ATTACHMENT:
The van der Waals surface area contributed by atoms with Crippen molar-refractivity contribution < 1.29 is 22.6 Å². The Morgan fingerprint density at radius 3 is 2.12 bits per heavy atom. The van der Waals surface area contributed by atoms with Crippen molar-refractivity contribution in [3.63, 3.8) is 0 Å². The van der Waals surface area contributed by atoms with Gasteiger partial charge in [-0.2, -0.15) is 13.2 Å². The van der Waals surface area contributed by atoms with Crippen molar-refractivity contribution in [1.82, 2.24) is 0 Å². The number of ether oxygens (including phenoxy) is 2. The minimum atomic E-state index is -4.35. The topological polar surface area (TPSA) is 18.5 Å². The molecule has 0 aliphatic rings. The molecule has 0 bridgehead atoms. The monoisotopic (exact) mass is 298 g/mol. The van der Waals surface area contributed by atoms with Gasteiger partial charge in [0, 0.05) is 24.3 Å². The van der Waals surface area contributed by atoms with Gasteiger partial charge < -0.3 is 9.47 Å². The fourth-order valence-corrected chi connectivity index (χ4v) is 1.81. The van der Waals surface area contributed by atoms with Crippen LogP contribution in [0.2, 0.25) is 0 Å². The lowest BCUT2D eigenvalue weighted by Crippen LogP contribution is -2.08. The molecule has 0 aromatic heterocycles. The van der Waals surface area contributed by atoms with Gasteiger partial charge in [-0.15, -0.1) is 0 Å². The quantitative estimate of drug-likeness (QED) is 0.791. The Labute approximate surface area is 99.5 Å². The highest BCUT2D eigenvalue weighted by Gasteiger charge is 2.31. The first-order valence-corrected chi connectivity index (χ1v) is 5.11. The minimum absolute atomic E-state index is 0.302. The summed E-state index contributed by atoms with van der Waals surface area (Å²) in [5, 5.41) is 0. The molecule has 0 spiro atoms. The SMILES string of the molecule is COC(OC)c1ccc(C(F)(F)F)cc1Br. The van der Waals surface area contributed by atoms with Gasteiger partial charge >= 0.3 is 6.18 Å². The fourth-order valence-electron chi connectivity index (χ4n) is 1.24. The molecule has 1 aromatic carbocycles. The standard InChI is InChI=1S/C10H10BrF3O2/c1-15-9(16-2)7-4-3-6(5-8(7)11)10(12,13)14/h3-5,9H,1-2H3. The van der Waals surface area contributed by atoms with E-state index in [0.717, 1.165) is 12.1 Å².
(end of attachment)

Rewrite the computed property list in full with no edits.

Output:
The van der Waals surface area contributed by atoms with Crippen molar-refractivity contribution < 1.29 is 22.6 Å². The Morgan fingerprint density at radius 3 is 2.12 bits per heavy atom. The van der Waals surface area contributed by atoms with Crippen molar-refractivity contribution in [3.63, 3.8) is 0 Å². The van der Waals surface area contributed by atoms with Gasteiger partial charge in [-0.2, -0.15) is 13.2 Å². The van der Waals surface area contributed by atoms with Crippen molar-refractivity contribution in [1.82, 2.24) is 0 Å². The number of ether oxygens (including phenoxy) is 2. The minimum atomic E-state index is -4.35. The topological polar surface area (TPSA) is 18.5 Å². The molecule has 0 aliphatic rings. The molecule has 0 bridgehead atoms. The monoisotopic (exact) mass is 298 g/mol. The van der Waals surface area contributed by atoms with Gasteiger partial charge in [0, 0.05) is 24.3 Å². The van der Waals surface area contributed by atoms with Gasteiger partial charge < -0.3 is 9.47 Å². The fourth-order valence-corrected chi connectivity index (χ4v) is 1.81. The van der Waals surface area contributed by atoms with Crippen LogP contribution in [0.2, 0.25) is 0 Å². The lowest BCUT2D eigenvalue weighted by Crippen LogP contribution is -2.08. The molecule has 0 aromatic heterocycles. The van der Waals surface area contributed by atoms with Gasteiger partial charge in [-0.15, -0.1) is 0 Å². The quantitative estimate of drug-likeness (QED) is 0.791. The Labute approximate surface area is 99.5 Å². The highest BCUT2D eigenvalue weighted by Gasteiger charge is 2.31. The first-order valence-corrected chi connectivity index (χ1v) is 5.11. The minimum absolute atomic E-state index is 0.302. The summed E-state index contributed by atoms with van der Waals surface area (Å²) in [5, 5.41) is 0. The molecule has 0 spiro atoms. The SMILES string of the molecule is COC(OC)c1ccc(C(F)(F)F)cc1Br. The van der Waals surface area contributed by atoms with Gasteiger partial charge >= 0.3 is 6.18 Å². The fourth-order valence-electron chi connectivity index (χ4n) is 1.24. The molecule has 1 aromatic carbocycles. The standard InChI is InChI=1S/C10H10BrF3O2/c1-15-9(16-2)7-4-3-6(5-8(7)11)10(12,13)14/h3-5,9H,1-2H3. The van der Waals surface area contributed by atoms with E-state index in [0.717, 1.165) is 12.1 Å².